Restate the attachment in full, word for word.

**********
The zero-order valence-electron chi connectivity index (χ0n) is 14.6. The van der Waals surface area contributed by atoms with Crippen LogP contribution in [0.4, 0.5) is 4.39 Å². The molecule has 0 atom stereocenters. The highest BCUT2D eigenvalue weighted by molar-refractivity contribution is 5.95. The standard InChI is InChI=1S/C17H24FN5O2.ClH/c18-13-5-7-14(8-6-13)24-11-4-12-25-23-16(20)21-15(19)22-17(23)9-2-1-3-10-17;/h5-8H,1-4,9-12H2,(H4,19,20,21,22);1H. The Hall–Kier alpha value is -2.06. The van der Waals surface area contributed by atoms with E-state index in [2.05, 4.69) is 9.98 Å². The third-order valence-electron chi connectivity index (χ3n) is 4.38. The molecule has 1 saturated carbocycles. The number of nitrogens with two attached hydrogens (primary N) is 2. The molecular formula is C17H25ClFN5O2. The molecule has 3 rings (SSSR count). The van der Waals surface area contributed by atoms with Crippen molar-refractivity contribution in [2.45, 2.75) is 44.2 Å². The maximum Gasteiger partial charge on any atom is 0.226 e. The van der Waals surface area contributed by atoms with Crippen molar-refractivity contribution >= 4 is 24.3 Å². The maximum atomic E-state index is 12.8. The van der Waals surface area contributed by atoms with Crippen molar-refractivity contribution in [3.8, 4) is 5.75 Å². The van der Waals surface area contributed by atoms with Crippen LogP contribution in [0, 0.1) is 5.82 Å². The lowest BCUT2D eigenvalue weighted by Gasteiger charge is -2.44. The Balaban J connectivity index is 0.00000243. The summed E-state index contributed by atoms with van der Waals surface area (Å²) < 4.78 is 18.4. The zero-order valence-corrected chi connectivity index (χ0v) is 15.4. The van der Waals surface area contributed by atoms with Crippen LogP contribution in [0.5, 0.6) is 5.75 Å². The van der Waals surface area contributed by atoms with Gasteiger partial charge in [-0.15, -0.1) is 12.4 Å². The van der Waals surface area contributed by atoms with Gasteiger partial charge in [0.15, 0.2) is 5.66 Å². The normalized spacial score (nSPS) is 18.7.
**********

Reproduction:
The zero-order valence-electron chi connectivity index (χ0n) is 14.6. The van der Waals surface area contributed by atoms with Crippen LogP contribution in [0.4, 0.5) is 4.39 Å². The molecule has 0 atom stereocenters. The highest BCUT2D eigenvalue weighted by molar-refractivity contribution is 5.95. The standard InChI is InChI=1S/C17H24FN5O2.ClH/c18-13-5-7-14(8-6-13)24-11-4-12-25-23-16(20)21-15(19)22-17(23)9-2-1-3-10-17;/h5-8H,1-4,9-12H2,(H4,19,20,21,22);1H. The Hall–Kier alpha value is -2.06. The van der Waals surface area contributed by atoms with E-state index in [2.05, 4.69) is 9.98 Å². The third-order valence-electron chi connectivity index (χ3n) is 4.38. The molecule has 1 saturated carbocycles. The number of nitrogens with two attached hydrogens (primary N) is 2. The molecular formula is C17H25ClFN5O2. The molecule has 3 rings (SSSR count). The van der Waals surface area contributed by atoms with Crippen molar-refractivity contribution in [2.45, 2.75) is 44.2 Å². The maximum Gasteiger partial charge on any atom is 0.226 e. The van der Waals surface area contributed by atoms with Crippen molar-refractivity contribution >= 4 is 24.3 Å². The maximum atomic E-state index is 12.8. The van der Waals surface area contributed by atoms with Crippen molar-refractivity contribution in [3.8, 4) is 5.75 Å². The van der Waals surface area contributed by atoms with Crippen LogP contribution in [0, 0.1) is 5.82 Å². The lowest BCUT2D eigenvalue weighted by Gasteiger charge is -2.44. The Balaban J connectivity index is 0.00000243. The summed E-state index contributed by atoms with van der Waals surface area (Å²) < 4.78 is 18.4. The zero-order valence-corrected chi connectivity index (χ0v) is 15.4. The van der Waals surface area contributed by atoms with Crippen LogP contribution in [0.5, 0.6) is 5.75 Å². The van der Waals surface area contributed by atoms with Gasteiger partial charge in [-0.15, -0.1) is 12.4 Å². The van der Waals surface area contributed by atoms with Gasteiger partial charge in [0.15, 0.2) is 5.66 Å². The normalized spacial score (nSPS) is 18.7.